Hunterston to challenge Norway’s deep quaysides for decommissioning work



In Energy Voice yesterday:

‘A new company based in Scotland will be the first to offer a new facility in Ayrshire for North Sea decommissioning work. CessCon Decom plans to start handling oil and gas infrastructure at Peel Port’s Hunterston site as early as the first quarter of 2019. Peel Ports is transforming Hunterston into a “decom campus” capable of delivering the full range of dismantling, recycling and asset management services. UK ports have been at a disadvantage to Norwegian counterparts which boast “ultra-deep water” quaysides capable of accommodating heavy lift vessels. But with water depths of 78ft alongside its main jetty, Hunterston will be able to challenge Norway on that front.’

This comes after another report on decommissioning in Scotland:

Aberdeen-based oil rig decommissioning firm creates 200 new jobs and pioneers more economical technique

However, it’s fair to say that we need much greater investment in this market to reap the massive income already known to be there for decommissioning work. See this prediction

‘The estimated bill for decommissioning on the UK Continental Shelf is £17.6 billion between 2016 and 2025, says Oil & Gas UK. It places a £2-billion price tag on decommissioning costs for 2017 alone.’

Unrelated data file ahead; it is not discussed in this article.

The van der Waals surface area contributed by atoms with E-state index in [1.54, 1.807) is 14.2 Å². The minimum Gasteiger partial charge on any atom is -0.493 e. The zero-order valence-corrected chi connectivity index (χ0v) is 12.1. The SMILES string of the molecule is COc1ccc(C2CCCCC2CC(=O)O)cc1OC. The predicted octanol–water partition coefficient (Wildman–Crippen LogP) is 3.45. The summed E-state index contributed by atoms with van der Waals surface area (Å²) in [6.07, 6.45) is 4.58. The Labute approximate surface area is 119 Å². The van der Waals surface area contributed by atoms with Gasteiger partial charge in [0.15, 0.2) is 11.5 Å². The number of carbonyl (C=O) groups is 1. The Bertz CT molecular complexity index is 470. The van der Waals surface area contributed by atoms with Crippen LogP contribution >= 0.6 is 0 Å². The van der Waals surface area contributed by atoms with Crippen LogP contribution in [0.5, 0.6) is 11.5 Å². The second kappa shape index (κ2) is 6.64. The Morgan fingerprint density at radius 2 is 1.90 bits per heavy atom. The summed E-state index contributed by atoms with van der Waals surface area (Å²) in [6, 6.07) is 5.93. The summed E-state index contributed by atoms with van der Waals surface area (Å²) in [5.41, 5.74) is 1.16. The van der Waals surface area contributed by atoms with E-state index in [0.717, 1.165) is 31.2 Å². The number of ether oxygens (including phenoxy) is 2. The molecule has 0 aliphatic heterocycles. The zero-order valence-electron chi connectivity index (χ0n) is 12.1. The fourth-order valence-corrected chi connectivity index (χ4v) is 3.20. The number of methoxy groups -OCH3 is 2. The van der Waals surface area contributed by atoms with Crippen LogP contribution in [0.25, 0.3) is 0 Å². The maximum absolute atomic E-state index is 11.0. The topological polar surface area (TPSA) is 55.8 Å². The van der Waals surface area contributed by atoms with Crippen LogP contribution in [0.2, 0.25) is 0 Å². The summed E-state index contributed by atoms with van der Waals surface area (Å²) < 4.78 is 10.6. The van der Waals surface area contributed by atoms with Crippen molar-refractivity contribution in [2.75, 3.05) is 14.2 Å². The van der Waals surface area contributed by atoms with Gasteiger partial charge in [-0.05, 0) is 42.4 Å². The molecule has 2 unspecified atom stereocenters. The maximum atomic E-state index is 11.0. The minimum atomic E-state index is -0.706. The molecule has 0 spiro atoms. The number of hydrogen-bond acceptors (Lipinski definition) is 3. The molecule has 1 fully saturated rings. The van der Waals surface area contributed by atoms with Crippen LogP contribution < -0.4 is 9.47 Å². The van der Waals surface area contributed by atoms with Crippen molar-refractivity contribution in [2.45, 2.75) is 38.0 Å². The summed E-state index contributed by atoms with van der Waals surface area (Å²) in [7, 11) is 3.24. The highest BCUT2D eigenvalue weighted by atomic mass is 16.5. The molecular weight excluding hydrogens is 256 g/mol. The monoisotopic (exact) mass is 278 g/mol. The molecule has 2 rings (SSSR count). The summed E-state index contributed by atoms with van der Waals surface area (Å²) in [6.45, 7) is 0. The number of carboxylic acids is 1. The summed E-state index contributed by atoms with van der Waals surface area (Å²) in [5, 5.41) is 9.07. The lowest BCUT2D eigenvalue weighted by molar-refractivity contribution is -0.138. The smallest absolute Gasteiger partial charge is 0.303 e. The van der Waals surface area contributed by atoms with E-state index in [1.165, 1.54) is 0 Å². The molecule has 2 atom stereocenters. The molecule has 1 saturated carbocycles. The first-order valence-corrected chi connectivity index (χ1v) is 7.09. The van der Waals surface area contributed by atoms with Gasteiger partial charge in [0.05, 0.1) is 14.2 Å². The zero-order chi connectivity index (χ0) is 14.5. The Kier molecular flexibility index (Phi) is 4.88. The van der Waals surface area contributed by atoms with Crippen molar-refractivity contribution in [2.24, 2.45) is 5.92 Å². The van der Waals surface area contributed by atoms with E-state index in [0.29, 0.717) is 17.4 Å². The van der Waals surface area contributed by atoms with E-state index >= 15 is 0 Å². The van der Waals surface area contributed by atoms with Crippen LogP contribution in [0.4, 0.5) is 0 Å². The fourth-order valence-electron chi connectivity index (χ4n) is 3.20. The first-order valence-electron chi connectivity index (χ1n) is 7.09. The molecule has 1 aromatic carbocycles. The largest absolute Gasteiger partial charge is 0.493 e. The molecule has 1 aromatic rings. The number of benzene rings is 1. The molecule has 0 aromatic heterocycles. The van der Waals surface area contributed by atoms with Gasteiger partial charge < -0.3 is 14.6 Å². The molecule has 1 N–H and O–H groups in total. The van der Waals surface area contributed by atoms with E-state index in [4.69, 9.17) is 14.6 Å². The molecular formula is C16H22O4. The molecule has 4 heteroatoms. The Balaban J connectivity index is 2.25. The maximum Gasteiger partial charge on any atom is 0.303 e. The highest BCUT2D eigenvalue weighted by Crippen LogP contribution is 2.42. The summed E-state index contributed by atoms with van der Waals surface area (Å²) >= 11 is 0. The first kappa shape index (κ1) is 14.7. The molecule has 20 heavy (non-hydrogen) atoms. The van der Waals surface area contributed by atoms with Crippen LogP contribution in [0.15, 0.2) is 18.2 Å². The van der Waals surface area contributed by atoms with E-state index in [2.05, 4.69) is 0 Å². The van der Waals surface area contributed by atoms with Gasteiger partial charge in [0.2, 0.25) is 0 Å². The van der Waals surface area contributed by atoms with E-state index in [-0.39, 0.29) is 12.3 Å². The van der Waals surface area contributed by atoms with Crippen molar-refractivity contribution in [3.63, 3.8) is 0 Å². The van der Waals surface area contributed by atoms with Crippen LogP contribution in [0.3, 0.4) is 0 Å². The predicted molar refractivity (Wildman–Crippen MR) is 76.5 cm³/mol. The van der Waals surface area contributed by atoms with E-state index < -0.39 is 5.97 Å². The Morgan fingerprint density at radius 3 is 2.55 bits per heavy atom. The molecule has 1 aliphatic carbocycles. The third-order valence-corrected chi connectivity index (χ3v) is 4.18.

Needless to say, an independent nation would be making sure it got a decent share of this work. I doubt it’s high on the agenda of the Tories in Westminster.


3 thoughts on “Hunterston to challenge Norway’s deep quaysides for decommissioning work

  1. Alasdair Macdonald. February 17, 2018 / 4:49 pm

    The big barrier to Hunterston achieving its potential is the nuclear submarines which are trauchling up and down to and from Faslane.

    The economic development of this part of Ayrshire/Inverclyde, with the latter having a fair amount of marine engineering skills base, is, of course, expendable, in the interests of NATIONAL SECURITY, i.e. the national security of the South East of England, which is not just against ‘THE RUSSIAN BEAR’ (and there has been a fair bit of scaremongering about this recently to divert attention from the Brexit fiasco) but against other parts of the UK developing economic and political power which is not related to the financial sector.

    Liked by 1 person

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